ABS principal engineer Joseph Rousseau notes that the Tarzan Class design incorporates a rack-and-pinion jacking system rather than a triangular system, contributing to the lighter weight of the rig. He says that the "Scooter Yeargain" can jack up with up to 50 percent "preload"—or water used to make sure the legs are embedded through soft mud and onto solid ground for rig stability—while gaining more leg-length and increasing variable load, making jacking operations more efficient because less time is consumed emptying and filling the tanks. "That means the driller can set up on location faster and start drilling earlier. And drilling is what it is all about," said Rousseau. Most rigs, explains Rousseau, have to elevate then fill their preload tanks to push the legs into the dirt, and then empty the preload tanks because the jacking gear is not strong enough to lift the rig with all that extra weight of water. Although rigs with this design can hold position while embedded, they cannot lift; they have to elevate some more, refill the preload tanks to stabilize the unit, empty the preload tanks, and then repeat this process until they are firmly settled on solid ground. "A rig's jacking system is critical to safe operation at sea, as it elevates and supports the entire rig load. 'Scooter Yeargain' meets the design criteria for safety, using effective rack-and-pinion locking system," said Hansen.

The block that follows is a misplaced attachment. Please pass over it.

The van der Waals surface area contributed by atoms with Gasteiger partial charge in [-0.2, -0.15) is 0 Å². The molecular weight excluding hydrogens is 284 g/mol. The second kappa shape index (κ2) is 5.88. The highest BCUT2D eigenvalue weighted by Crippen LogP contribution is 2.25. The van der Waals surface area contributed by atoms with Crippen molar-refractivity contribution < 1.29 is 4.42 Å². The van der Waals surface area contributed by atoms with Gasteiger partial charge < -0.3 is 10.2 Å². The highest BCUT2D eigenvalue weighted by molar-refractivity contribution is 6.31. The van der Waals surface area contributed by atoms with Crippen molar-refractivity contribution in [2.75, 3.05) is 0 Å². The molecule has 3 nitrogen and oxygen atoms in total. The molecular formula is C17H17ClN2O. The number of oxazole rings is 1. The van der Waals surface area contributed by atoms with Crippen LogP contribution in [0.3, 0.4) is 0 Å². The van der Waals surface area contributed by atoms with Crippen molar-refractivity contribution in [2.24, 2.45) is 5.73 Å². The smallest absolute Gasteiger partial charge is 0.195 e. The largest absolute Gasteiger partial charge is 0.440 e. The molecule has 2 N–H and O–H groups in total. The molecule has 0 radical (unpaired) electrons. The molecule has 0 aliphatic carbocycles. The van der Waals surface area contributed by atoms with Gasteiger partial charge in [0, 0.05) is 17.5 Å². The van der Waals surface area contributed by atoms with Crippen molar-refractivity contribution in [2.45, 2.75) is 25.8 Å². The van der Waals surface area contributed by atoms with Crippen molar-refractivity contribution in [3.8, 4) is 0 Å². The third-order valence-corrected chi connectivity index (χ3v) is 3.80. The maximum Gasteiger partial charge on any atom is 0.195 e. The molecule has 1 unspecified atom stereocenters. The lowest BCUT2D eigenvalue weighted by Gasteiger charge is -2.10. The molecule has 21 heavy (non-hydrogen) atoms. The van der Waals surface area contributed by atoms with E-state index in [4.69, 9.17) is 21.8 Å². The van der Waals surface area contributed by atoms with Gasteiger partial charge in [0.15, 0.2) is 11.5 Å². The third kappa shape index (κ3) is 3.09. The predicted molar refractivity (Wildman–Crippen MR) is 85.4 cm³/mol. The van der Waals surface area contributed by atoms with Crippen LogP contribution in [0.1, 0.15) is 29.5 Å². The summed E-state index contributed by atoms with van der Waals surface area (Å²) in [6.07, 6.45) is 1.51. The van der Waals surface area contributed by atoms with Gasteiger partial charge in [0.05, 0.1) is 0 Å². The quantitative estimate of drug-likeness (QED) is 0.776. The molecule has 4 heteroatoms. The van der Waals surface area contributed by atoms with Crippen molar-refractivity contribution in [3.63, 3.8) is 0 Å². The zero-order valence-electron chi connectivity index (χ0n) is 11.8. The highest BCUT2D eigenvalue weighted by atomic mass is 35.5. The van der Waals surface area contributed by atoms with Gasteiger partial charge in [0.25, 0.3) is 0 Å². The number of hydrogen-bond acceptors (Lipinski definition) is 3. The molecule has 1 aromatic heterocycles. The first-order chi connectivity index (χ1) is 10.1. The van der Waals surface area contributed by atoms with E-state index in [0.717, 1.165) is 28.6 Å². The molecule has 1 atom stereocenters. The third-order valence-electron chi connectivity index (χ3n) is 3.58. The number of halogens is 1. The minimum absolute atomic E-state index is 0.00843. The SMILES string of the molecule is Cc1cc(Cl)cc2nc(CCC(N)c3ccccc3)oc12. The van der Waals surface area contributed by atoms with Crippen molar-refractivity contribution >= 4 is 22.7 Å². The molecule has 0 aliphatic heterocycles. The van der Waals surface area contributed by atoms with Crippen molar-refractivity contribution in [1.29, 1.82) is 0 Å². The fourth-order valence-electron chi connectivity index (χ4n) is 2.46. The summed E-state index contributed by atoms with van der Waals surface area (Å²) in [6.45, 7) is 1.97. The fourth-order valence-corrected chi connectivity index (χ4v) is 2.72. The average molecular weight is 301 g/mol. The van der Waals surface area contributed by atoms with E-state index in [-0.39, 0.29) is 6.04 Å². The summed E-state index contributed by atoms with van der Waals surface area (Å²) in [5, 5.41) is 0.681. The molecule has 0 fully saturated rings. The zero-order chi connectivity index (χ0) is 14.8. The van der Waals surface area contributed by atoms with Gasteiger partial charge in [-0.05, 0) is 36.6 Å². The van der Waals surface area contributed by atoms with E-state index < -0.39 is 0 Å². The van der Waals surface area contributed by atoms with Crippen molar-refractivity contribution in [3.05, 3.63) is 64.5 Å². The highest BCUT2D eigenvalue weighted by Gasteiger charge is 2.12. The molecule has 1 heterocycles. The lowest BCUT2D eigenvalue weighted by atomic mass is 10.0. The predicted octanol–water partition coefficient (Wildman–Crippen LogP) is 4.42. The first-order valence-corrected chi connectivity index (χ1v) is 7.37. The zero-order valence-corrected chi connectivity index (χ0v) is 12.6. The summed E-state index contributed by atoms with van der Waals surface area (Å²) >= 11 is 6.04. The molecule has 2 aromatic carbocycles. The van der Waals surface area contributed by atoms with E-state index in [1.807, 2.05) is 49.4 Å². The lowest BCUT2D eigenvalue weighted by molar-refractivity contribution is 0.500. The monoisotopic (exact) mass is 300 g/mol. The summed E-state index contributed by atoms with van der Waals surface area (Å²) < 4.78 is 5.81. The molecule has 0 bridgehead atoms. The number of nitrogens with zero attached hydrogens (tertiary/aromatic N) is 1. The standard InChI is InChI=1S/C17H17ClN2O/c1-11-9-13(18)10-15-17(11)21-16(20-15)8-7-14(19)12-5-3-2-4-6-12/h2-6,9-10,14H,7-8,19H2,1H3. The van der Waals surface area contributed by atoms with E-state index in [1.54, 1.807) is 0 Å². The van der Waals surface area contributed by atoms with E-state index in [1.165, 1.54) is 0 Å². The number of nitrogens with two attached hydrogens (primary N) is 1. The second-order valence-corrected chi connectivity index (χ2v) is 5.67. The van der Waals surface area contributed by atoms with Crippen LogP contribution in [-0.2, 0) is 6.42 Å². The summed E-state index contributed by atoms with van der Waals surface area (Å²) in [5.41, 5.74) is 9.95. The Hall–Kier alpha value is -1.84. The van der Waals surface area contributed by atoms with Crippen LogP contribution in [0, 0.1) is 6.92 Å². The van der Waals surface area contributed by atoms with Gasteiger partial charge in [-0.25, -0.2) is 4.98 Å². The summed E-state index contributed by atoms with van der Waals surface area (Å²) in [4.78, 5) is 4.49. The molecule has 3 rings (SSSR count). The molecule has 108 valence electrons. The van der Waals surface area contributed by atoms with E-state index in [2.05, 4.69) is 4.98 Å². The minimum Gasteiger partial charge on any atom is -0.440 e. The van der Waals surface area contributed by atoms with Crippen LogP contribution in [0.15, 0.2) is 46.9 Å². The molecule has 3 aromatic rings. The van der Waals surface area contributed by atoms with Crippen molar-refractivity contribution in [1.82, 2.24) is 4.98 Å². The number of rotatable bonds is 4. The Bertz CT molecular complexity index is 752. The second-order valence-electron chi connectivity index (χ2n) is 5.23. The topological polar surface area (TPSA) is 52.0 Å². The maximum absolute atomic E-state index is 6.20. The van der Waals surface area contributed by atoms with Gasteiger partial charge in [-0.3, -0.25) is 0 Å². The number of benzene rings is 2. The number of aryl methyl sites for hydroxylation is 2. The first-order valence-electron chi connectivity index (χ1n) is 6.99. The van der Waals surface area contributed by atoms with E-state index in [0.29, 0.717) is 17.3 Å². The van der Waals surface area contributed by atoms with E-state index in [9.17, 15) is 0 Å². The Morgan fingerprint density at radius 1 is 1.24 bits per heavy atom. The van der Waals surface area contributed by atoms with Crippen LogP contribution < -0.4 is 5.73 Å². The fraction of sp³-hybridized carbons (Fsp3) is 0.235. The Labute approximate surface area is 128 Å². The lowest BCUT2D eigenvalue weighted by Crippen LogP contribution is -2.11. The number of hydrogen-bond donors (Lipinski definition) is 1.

The rig has a jacking capacity to safely lift 21,600 kips without preload and 28,350 kips with preload. Each leg is designed with 18 pinions capable of supporting 7,200 kips. "The 'Scooter Yeargain' is designed to rise up as much as 88 feet above the surface of the water, providing a clear, stable platform from which to drill," said Hansen.

The Tarzan Class design is equipped with five Caterpillar engines, model 3516B HD, capable of delivering a total output of 10,750-horsepower, considerably more than the Gorilla design, which is rated at 7,950-horsepower. The Super Gorilla design is rated at 16,975-horsepower. This increased power is necessary to drive the three mud pumps—the industry's largest with each at 3,000-horsepower—and to handle the long strings of pipe 40,000 feet long required for the greater drilling depths. "Rowan has packed a lot of power into its new Tarzan Class design, making it sufficiently robust to take on deep-gas drilling," said Hansen. The LeTourneau yard is currently fabricating the "Bob Keller" jack-up, which is expected to be ready for work in September 2005. Construction of the third Tarzan Class unit should begin as the second one leaves the yard, with all four deliveries scheduled to complete by 2008.

In addition to classing "Scooter Yeargain," ABS acted on behalf of the U.S. Coast Guard, ensuring that all regulations are met and that the unit complies with the latest standards of safety environment. In terms of personnel safety, ABS reviewed both passive and active fire protection, in addition to the jacking system. Addressing environmental safety, ABS applied Marine Pollution Prevention (Marpol) standards, Annex I, IV, V and VI, which reflect the Shipboard Oil Pollution Emergency Plan (SOPEC), including sewage, garbage and air pollution. Founded in 1862, ABS is a leading international classification society devoted to promoting the security of life, property and the marine environment through the development and verification of standards for the design, construction and operational maintenance of marine-related facilities.